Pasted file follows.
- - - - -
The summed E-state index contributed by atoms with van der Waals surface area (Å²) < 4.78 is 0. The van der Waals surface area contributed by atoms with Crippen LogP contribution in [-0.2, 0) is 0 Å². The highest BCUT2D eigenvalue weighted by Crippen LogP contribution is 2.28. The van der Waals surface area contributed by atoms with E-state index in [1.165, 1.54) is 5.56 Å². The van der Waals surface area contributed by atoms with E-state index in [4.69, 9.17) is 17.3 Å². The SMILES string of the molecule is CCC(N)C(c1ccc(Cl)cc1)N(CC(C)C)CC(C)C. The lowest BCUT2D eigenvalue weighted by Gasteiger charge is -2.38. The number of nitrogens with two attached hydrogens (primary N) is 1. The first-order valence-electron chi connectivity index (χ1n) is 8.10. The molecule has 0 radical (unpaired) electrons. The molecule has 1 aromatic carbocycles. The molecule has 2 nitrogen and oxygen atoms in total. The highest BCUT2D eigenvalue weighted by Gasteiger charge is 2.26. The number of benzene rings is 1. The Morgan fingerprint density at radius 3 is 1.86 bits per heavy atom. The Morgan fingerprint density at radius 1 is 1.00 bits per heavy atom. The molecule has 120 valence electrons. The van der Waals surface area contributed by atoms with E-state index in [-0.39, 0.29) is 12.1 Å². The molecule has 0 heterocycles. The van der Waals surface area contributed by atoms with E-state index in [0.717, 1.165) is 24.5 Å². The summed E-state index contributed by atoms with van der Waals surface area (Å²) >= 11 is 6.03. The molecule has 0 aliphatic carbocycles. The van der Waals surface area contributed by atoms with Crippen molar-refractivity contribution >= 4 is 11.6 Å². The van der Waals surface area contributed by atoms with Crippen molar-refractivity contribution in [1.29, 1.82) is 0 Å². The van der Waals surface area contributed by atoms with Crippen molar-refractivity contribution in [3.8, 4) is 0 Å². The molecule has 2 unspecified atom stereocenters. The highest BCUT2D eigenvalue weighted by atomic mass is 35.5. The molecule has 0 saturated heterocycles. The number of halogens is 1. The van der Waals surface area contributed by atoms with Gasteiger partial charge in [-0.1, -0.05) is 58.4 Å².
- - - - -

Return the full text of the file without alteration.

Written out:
The summed E-state index contributed by atoms with van der Waals surface area (Å²) < 4.78 is 0. The van der Waals surface area contributed by atoms with Crippen LogP contribution in [-0.2, 0) is 0 Å². The highest BCUT2D eigenvalue weighted by Crippen LogP contribution is 2.28. The van der Waals surface area contributed by atoms with E-state index in [1.165, 1.54) is 5.56 Å². The van der Waals surface area contributed by atoms with E-state index in [4.69, 9.17) is 17.3 Å². The SMILES string of the molecule is CCC(N)C(c1ccc(Cl)cc1)N(CC(C)C)CC(C)C. The lowest BCUT2D eigenvalue weighted by Gasteiger charge is -2.38. The number of nitrogens with two attached hydrogens (primary N) is 1. The first-order valence-electron chi connectivity index (χ1n) is 8.10. The molecule has 0 radical (unpaired) electrons. The molecule has 1 aromatic carbocycles. The molecule has 2 nitrogen and oxygen atoms in total. The highest BCUT2D eigenvalue weighted by Gasteiger charge is 2.26. The number of benzene rings is 1. The Morgan fingerprint density at radius 3 is 1.86 bits per heavy atom. The Morgan fingerprint density at radius 1 is 1.00 bits per heavy atom. The molecule has 120 valence electrons. The van der Waals surface area contributed by atoms with E-state index in [-0.39, 0.29) is 12.1 Å². The molecule has 0 heterocycles. The van der Waals surface area contributed by atoms with E-state index in [0.717, 1.165) is 24.5 Å². The summed E-state index contributed by atoms with van der Waals surface area (Å²) >= 11 is 6.03. The molecule has 0 aliphatic carbocycles. The van der Waals surface area contributed by atoms with Crippen molar-refractivity contribution >= 4 is 11.6 Å². The van der Waals surface area contributed by atoms with Crippen molar-refractivity contribution in [1.29, 1.82) is 0 Å². The van der Waals surface area contributed by atoms with Crippen molar-refractivity contribution in [3.8, 4) is 0 Å². The molecule has 2 unspecified atom stereocenters. The highest BCUT2D eigenvalue weighted by atomic mass is 35.5. The molecule has 0 saturated heterocycles. The number of halogens is 1. The van der Waals surface area contributed by atoms with Gasteiger partial charge in [-0.1, -0.05) is 58.4 Å².